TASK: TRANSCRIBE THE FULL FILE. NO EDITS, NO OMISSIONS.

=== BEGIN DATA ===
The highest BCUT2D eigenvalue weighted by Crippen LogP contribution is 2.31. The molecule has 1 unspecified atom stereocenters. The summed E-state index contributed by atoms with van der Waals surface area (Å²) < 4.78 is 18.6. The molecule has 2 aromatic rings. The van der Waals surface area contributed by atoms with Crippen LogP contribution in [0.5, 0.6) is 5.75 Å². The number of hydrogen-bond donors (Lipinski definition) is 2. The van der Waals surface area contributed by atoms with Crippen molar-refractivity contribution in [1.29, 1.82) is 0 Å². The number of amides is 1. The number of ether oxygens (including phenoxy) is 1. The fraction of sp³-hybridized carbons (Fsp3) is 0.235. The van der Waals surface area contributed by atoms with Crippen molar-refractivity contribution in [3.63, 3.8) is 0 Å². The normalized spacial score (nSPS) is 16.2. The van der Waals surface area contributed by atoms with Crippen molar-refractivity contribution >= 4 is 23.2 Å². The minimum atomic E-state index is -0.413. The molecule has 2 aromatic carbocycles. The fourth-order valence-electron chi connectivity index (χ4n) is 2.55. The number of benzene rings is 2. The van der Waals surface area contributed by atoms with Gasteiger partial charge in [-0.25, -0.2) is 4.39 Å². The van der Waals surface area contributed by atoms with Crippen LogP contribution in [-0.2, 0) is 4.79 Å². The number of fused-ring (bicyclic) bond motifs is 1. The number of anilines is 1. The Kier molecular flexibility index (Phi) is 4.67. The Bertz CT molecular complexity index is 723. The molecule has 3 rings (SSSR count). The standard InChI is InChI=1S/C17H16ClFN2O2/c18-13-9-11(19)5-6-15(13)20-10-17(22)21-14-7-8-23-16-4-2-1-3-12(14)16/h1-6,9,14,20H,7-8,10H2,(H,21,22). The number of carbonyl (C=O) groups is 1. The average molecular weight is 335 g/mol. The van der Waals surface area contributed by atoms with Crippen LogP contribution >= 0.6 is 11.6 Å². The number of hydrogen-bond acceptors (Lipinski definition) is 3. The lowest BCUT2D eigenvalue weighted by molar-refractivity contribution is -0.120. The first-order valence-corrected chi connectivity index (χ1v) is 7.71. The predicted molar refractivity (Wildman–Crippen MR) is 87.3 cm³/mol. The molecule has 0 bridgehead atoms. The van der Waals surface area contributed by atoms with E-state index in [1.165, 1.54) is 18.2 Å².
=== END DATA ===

The highest BCUT2D eigenvalue weighted by Crippen LogP contribution is 2.31. The molecule has 1 unspecified atom stereocenters. The summed E-state index contributed by atoms with van der Waals surface area (Å²) < 4.78 is 18.6. The molecule has 2 aromatic rings. The van der Waals surface area contributed by atoms with Crippen LogP contribution in [0.5, 0.6) is 5.75 Å². The number of hydrogen-bond donors (Lipinski definition) is 2. The van der Waals surface area contributed by atoms with Crippen molar-refractivity contribution in [1.29, 1.82) is 0 Å². The number of amides is 1. The number of ether oxygens (including phenoxy) is 1. The fraction of sp³-hybridized carbons (Fsp3) is 0.235. The van der Waals surface area contributed by atoms with Crippen molar-refractivity contribution in [3.63, 3.8) is 0 Å². The normalized spacial score (nSPS) is 16.2. The van der Waals surface area contributed by atoms with Crippen molar-refractivity contribution >= 4 is 23.2 Å². The minimum atomic E-state index is -0.413. The molecule has 2 aromatic carbocycles. The fourth-order valence-electron chi connectivity index (χ4n) is 2.55. The number of benzene rings is 2. The van der Waals surface area contributed by atoms with Gasteiger partial charge in [-0.25, -0.2) is 4.39 Å². The van der Waals surface area contributed by atoms with Crippen LogP contribution in [-0.2, 0) is 4.79 Å². The number of fused-ring (bicyclic) bond motifs is 1. The number of anilines is 1. The Kier molecular flexibility index (Phi) is 4.67. The Bertz CT molecular complexity index is 723. The molecule has 3 rings (SSSR count). The standard InChI is InChI=1S/C17H16ClFN2O2/c18-13-9-11(19)5-6-15(13)20-10-17(22)21-14-7-8-23-16-4-2-1-3-12(14)16/h1-6,9,14,20H,7-8,10H2,(H,21,22). The number of carbonyl (C=O) groups is 1. The average molecular weight is 335 g/mol. The van der Waals surface area contributed by atoms with Crippen LogP contribution >= 0.6 is 11.6 Å². The number of hydrogen-bond acceptors (Lipinski definition) is 3. The lowest BCUT2D eigenvalue weighted by molar-refractivity contribution is -0.120. The first-order valence-corrected chi connectivity index (χ1v) is 7.71. The predicted molar refractivity (Wildman–Crippen MR) is 87.3 cm³/mol. The molecule has 0 bridgehead atoms. The van der Waals surface area contributed by atoms with E-state index in [1.165, 1.54) is 18.2 Å².